I figured before I sat down to watch the most hyped films of the winter, I’d schedule in one more low-budget, limited release flick. This film made its debut at the After Dark Horror Fest earlier this year and duly disappeared again. That’s a shame because the individuals I spoke with who attended the event said this movie was one of the better showings (it’s the reason I’m watching it now). The movie I speak of is The Deaths of Ian Stone.
On the surface, the concept for The Deaths of Ian Stone is quite interesting. Brendan Hood took the time to piece together a novel idea – a story about a guy, Ian Stone (Mike Vogel) who gets killed by shadow-shifting spectral creatures, only to be resurrected in a life which closely resembles his last. Each time he is resurrected however, the creatures hunt him down and kill him again. And again. And again. This is quite understandably bad enough, but making it worse is the fact that each time he comes back, he is has fleeting memories of his past lives – as a college hockey player, a taxi driver, a corporate drone and a junkie, just to name a few. Each time he comes back, he tries frantically to figure out what the hell is going on and just as he thinks he’s figured something out, he’s running for his life again.
The shortcomings of the film actually come from the delivery of it. First time director, Dario Piana, doesn’t dictate the pace of the movie very well. At first, The Deaths of Ian Stone just plods along at an surprisingly slow pace. I’m not sure what I was expecting – perhaps more urgency or at least a feeling that I was, in fact, watching a thriller/horror movie. When things do pick up, I found the action to be jarring and short-lived. The problem was that not enough time was spent with each incarnation. Just as Ian finds himself in a new life, he is quite literally vanquished five minutes later. While this abruptness does give the viewer an insight into the craziness of the situation he finds himself in, the number of times it occurs should have been scaled back to really drive home his attempts at survival.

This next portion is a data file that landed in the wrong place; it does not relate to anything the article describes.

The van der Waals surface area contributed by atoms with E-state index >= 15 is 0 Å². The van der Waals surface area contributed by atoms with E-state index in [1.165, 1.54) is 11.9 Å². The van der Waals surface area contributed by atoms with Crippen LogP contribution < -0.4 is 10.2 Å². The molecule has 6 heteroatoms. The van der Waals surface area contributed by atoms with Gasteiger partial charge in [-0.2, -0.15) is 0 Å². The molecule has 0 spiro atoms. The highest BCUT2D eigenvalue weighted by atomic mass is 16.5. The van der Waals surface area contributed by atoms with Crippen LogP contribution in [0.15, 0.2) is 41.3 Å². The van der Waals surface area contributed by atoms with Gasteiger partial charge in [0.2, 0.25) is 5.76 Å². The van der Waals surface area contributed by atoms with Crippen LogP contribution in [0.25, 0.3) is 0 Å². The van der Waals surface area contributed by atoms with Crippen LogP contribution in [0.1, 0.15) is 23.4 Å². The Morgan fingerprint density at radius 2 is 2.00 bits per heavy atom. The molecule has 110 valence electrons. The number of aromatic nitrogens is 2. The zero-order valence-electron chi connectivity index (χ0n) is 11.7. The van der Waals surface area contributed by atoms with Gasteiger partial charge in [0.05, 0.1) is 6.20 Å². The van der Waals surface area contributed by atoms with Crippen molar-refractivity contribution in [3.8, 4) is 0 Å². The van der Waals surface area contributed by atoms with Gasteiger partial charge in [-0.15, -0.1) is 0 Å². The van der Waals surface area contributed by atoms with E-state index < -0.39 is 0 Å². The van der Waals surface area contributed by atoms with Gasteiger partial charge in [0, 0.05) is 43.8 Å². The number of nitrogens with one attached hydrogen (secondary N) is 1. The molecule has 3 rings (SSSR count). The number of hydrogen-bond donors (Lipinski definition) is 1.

On the other hand, for a low-budget feature, the acting and special effects are mostly good. Mike Vogel comes across a good choice for the lead role. He’s a been around long enough to know his good looks will only get him so far. He doesn’t overdo each of his characters’ personas like he was back in an acting class; he maintains a commonality across them all which I felt was key to the believability of the role. Jaime Murray as Medea (one of the lead harvesters), tended to exaggerate her evilness a bit too much, but that could be easily overlooked since she looks fantastic in her leather/vinyl suit. Look out Carrie-Anne Moss, another actress seeks your crown! Ian’s love interest, Jenny (Christina Cole) did enough to not detract from the movie, although I would have preferred it if she portrayed the role in a tougher fashion.
As for the effects, I was pleasantly surprised at the outcome. The spectral hunters morphed from shadowy wisps to human form to creature form (or in any other combination) in a very fluid fashion. They tended to be scarier in their shadowy forms more so than their creature form but that is a personal preference. Their weapon of choice was to reform their arm into an Alien-like blade, in a similar fashion as the T-1000 did in Terminator 2: Judgment Day. The first few times it is cool to watch, but to keep it fresh, I would have liked to have seen additional ways for them to kill their prey.
So while I wouldn’t necessarily call The Deaths of Ian Stone much of a horror film, it definitely has its moments to give you a feeling of dread now and again. The movie excels more as a science-fictiony/fantasy thiller – mixing in mysterious occult type creatures and scenarios with a touch of suspense (after all we’d like to know why this is happening to Ian). Obviously, you won’t be seeing this at the movie theater, so you’re only shot to see it is by picking it up the DVD when it gets released sometime in the near future. Check it out as a backup option if you can’t get your hands on the movie you really wanted.